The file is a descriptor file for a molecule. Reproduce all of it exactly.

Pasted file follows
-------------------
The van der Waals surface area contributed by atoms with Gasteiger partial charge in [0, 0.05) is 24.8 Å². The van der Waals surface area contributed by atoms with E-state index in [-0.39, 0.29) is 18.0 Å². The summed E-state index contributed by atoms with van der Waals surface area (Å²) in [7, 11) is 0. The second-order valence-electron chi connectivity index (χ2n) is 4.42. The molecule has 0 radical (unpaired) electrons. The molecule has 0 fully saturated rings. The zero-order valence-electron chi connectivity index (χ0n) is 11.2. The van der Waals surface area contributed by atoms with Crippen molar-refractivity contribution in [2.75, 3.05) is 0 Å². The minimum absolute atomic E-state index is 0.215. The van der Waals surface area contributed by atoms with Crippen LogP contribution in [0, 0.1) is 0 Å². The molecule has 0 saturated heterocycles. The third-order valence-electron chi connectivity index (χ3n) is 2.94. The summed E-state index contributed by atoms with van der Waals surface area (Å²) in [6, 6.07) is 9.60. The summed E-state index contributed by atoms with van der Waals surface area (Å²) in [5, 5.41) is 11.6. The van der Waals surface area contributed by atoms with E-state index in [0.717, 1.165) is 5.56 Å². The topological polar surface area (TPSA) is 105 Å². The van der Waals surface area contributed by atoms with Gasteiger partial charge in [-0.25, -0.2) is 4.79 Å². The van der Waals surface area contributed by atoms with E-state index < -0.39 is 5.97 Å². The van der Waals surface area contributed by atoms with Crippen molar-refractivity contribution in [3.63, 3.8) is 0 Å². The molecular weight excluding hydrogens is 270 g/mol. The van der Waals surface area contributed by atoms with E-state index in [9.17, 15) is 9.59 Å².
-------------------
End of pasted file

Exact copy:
The van der Waals surface area contributed by atoms with Gasteiger partial charge in [0, 0.05) is 24.8 Å². The van der Waals surface area contributed by atoms with E-state index in [-0.39, 0.29) is 18.0 Å². The summed E-state index contributed by atoms with van der Waals surface area (Å²) in [7, 11) is 0. The second-order valence-electron chi connectivity index (χ2n) is 4.42. The molecule has 0 radical (unpaired) electrons. The molecule has 0 fully saturated rings. The zero-order valence-electron chi connectivity index (χ0n) is 11.2. The van der Waals surface area contributed by atoms with Crippen molar-refractivity contribution in [2.75, 3.05) is 0 Å². The minimum absolute atomic E-state index is 0.215. The van der Waals surface area contributed by atoms with Crippen LogP contribution in [0, 0.1) is 0 Å². The molecule has 0 saturated heterocycles. The third-order valence-electron chi connectivity index (χ3n) is 2.94. The summed E-state index contributed by atoms with van der Waals surface area (Å²) in [6, 6.07) is 9.60. The summed E-state index contributed by atoms with van der Waals surface area (Å²) in [5, 5.41) is 11.6. The van der Waals surface area contributed by atoms with E-state index in [0.717, 1.165) is 5.56 Å². The topological polar surface area (TPSA) is 105 Å². The van der Waals surface area contributed by atoms with Gasteiger partial charge in [-0.25, -0.2) is 4.79 Å². The van der Waals surface area contributed by atoms with E-state index < -0.39 is 5.97 Å². The van der Waals surface area contributed by atoms with Crippen molar-refractivity contribution in [3.63, 3.8) is 0 Å². The molecular weight excluding hydrogens is 270 g/mol. The van der Waals surface area contributed by atoms with E-state index in [9.17, 15) is 9.59 Å².